Unlike marching band which accepts all interested students, membership in ZIP is limited and requires an audition. There are 36 members this year. Even though there are no wind instruments, the xylophones, synthesizer, guitar and related elements add melodic lines and harmony. “Together they provide full-sounding music that is not just drums,” said Landrum.
Most students in ZIP said they love marching band but find indoor percussion to be “even more intense.” Spillman elaborated: “It’s a smaller group, so every individual is really important.” No one can hide. Every drum beat, body movement and facial expression can be noticed.
ZIP is an extracurricular activity. This year students practiced Tuesdays and Thursdays from 6-9 p.m. and Saturdays from 8 a.m. to 5 p.m., sometimes adding Friday rehearsals. During the school day, several ZIP members are in percussion class, but the class works on much more than ZIP music. Other ZIP members are in jazz or concert band, and some even play wind instruments in those ensembles.
ZIP members had to prepare physically. Early in the season, they spent 30-45 minutes of each rehearsal on general conditioning – running, sit-ups, push-ups and planks. They received dance-like instruction from choreographers on things like jazz runs and proper foot position. As lead snare drummer Makayla Cooper said, “One judge, after seeing our show, asked, ‘How many yoga classes did you have to put your kids through?’”
Director Avery knows the activity is demanding for the students, but he believes it is worth it. “My goal with anything I do is to encourage strong growth and self-discipline, whether that’s through practice, decorum or teamwork. I want each individual to strive for excellence for themselves and for the whole ensemble. Indoor percussion provides a good venue to do that.”
It has been life-changing for some of the students involved. Spillman, who specializes in keyboards, is planning to study music media production in college next year. “Without indoor percussion and marching band, I would not be planning to study music,” he said. “It inspired me. I can’t imagine high school without these two activities.”
Cooper agreed. “Every single person has put their blood, sweat and tears into this group,” she said. “Everyone has broken down, felt like their feet were on fire, gotten blisters – but it is so worth it. I want to continue with it beyond high school.”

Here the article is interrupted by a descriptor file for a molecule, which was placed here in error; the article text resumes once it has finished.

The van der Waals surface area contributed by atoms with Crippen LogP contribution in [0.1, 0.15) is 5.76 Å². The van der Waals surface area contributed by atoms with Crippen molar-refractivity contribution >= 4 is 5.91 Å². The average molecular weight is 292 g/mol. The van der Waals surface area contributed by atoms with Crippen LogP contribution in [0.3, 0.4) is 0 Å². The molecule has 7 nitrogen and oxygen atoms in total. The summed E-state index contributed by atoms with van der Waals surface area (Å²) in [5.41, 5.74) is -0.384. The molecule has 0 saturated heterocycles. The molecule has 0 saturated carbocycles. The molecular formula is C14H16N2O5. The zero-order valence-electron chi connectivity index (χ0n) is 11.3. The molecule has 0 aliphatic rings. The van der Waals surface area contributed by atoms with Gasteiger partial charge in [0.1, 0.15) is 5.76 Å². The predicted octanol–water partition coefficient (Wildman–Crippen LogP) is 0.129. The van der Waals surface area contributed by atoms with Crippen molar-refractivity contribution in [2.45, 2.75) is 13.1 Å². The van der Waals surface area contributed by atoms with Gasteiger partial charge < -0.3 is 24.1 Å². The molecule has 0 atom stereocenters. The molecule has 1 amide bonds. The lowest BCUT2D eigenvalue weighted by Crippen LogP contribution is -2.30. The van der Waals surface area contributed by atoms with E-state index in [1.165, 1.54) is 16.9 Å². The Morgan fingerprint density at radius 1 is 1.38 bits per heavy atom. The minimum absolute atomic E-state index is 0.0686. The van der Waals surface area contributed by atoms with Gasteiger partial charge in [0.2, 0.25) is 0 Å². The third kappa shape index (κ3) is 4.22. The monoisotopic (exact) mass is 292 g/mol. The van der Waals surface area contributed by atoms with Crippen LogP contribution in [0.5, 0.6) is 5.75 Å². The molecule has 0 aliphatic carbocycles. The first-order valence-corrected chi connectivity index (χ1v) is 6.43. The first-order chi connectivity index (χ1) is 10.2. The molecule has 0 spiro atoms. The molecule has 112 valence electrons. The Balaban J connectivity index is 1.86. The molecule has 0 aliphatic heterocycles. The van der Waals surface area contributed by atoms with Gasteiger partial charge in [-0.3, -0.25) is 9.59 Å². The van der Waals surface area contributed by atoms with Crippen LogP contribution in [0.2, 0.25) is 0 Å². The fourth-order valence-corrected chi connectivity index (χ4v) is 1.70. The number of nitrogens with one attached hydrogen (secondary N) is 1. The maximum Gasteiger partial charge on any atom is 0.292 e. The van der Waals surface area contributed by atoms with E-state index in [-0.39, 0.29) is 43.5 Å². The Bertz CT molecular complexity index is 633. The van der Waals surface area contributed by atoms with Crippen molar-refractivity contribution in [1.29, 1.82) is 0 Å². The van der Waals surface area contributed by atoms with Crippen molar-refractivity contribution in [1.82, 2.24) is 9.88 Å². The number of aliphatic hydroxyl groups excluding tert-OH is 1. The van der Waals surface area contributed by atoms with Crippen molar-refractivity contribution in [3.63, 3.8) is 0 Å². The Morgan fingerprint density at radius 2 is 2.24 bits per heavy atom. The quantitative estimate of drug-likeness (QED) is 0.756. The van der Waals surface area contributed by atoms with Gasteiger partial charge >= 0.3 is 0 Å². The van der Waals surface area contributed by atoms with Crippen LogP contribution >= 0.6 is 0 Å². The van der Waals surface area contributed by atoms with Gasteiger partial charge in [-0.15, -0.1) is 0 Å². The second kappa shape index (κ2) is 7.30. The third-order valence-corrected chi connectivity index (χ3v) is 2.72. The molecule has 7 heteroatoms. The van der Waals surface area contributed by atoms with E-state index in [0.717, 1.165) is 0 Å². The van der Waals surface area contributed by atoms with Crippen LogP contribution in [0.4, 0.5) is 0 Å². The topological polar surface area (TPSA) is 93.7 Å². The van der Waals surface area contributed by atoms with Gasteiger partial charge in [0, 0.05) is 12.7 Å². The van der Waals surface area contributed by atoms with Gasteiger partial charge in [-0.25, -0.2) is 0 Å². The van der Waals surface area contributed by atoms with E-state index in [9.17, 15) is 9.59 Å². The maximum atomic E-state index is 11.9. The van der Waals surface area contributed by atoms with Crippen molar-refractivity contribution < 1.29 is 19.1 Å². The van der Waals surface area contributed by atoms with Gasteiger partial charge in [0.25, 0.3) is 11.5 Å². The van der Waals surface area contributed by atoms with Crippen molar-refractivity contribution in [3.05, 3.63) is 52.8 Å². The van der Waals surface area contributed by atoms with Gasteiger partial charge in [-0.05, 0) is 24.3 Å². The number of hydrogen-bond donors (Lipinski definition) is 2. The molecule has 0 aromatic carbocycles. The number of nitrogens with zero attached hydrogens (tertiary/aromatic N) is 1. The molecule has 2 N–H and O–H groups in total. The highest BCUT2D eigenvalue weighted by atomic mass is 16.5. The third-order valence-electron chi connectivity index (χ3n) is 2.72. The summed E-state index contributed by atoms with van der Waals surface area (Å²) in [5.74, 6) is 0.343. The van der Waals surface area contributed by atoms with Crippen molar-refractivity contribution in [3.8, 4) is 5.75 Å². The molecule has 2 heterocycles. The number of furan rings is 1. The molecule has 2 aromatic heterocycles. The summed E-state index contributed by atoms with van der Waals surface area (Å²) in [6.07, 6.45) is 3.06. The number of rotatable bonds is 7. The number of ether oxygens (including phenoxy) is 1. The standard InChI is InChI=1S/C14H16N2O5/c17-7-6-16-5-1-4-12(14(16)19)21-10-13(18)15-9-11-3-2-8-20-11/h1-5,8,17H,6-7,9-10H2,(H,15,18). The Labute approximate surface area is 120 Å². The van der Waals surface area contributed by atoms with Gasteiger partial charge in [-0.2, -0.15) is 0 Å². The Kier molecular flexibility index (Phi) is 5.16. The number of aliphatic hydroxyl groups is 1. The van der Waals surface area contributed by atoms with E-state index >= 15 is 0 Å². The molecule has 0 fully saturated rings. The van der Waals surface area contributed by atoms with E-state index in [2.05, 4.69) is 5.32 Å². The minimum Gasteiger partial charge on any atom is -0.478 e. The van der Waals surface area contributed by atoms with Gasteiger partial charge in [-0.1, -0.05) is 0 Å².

The directors know that this year’s success has raised expectations and set a higher standard for the indoor percussion program. They also see benefits for the other music programs in Zionsville. “It’s like the entire music department is in this bowl, and we just keep adding more and more stuff to it. That elevates everything. Success in one area feeds the other areas,” said Avery.
Returning students look forward to having an opportunity to defend their title next year. The directors are also looking at the possibility of advancing to a higher division sometime in the future. Class A, in which Zionsville competed, is the largest class, but it is possible to compete at an Open or World Class level. These higher divisions are for elite groups who function as innovators for indoor percussion. Shows in these categories have involved feats such as doing flips off scaffolding and using remote control cars to play drums. “There’s almost no limit to what people are going to come up with,” explained Avery.
With the season behind them, students are able to look back and reflect. “Winning the state championship was all I could ask for as a senior,” said Spillman. “For me, it’s a culmination of the last four years of work, and not just my work, but the work of all the others who have participated and built these programs over the last four years.”